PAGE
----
Most of my current teaching involves the New Testament (and also my specialty), so most of my comments relate to that. However, I have started teaching Genesis in the congregation recently, and this fall I have been teaching the seminary course “Introduction to the Old Testament.” I have been using both HCSB and ESV for these purposes.

The one feature of the Old Testament that stands out is the sporadic use of Yahweh for the name of God (YHWH— the tetragrammaton from Exodus 3:14). Almost all English translations have followed the Septuagint (Greek translation of the Hebrew/Aramaic Scriptures), namely using κυριος (Lord) for this name. In English to distinguish this, this means that “LORD” (technically, small capital letters) translates יְהוָֽה YHWH (name) and “Lord” translates  אֲדֹנָי֮ Adonai (title). But HSCB is inconsistent at best and confusing. For instance, the claim is “…the HCSB OT uses Yahweh, the personal name of God in Hebrew, when a Biblical text emphasizes Yahweh as a name” (from introduction, p. viii). But compare these two examples and see what difference there is:

Genesis 1

I encountered trouble and sorrow. Then I called on the name of Yahweh: “Yahweh, save me!” (Psa. 116:3b-4)

I called to the LORD in distress… (Psa. 118:5)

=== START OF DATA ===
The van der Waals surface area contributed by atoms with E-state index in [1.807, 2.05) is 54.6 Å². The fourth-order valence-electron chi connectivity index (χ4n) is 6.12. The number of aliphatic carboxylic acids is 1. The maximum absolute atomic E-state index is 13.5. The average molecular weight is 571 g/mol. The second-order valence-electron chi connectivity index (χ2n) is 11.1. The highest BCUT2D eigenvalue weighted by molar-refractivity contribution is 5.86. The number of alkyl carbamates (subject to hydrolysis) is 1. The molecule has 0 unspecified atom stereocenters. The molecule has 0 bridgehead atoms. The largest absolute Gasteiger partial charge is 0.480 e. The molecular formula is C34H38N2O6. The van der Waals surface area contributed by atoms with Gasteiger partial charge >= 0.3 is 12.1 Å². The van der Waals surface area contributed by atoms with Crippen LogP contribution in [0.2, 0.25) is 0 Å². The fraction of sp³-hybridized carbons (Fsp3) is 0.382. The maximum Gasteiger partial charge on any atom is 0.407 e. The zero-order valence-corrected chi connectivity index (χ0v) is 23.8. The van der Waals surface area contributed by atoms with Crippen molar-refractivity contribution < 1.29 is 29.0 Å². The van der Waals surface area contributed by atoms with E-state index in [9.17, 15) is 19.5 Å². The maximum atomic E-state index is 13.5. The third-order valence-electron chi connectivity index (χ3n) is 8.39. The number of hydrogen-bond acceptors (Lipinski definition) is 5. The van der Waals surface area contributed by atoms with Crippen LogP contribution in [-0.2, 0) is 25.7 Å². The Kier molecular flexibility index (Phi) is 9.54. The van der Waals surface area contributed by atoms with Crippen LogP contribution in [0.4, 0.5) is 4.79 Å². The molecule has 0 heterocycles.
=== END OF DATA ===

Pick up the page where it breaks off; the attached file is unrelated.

The only difference is the use of “name” (שֵֽׁם Shem); but the essence of each is to call on the name in distress. To me that is artificial, and leads to a disconcerting confusion, especially when in 116:5, the text continues:

The LORD is gracious and righteous; our God is compassionate.

Now the reader has to mentally convert, and remember that Yahweh in v. 4 is identical to LORD in v. 5. To me, the translators would have rendered a better service to completely convert to Yahweh (as did NJB) or stay with the majority of English translations. What I thought might be a good move with using Yahweh, in practice, has been confusing for the average Bible reader.

In the New Testament, the HCSB goes for the use of “churchly” translations including “righteousness” (root δίκαιο-). I think this is a positive step. I have read and heard all the arguments about not using such words in English translations, but I find all alternatives less helpful, especially for liturgical use and Bible study. Pastors teach the meaning when new people take new member classes; equip members to understand and use it. In Romans 3:21-28 there is a slight inconsistency. In 3:26, HCSB maintains the consistency of translating the roots δίκαιο- “righteous” for both nouns and verbs (God presented Him to demonstrate His righteousness at the present time, so that He would be righteous and declare righteous the one who has faith in Jesus.) But then in 3:28, the translation uses “justify” (For we conclude that a man is justified by faith). So, will someone understand that it is the identical verb as used in v. 26? If v. 26 has been modified to reflect “righteous” then v. 28 should as well.

In Matthew 16:19 and Matthew 18:18 I think that HCSB is okay in translating the future perfect passive.

[Jesus said:] I will give you the keys of the kingdom of heaven, and whatever you bind on earth is already bound in heaven, and whatever you loose on earth is already loosed in heaven.” (Matt. 16:19)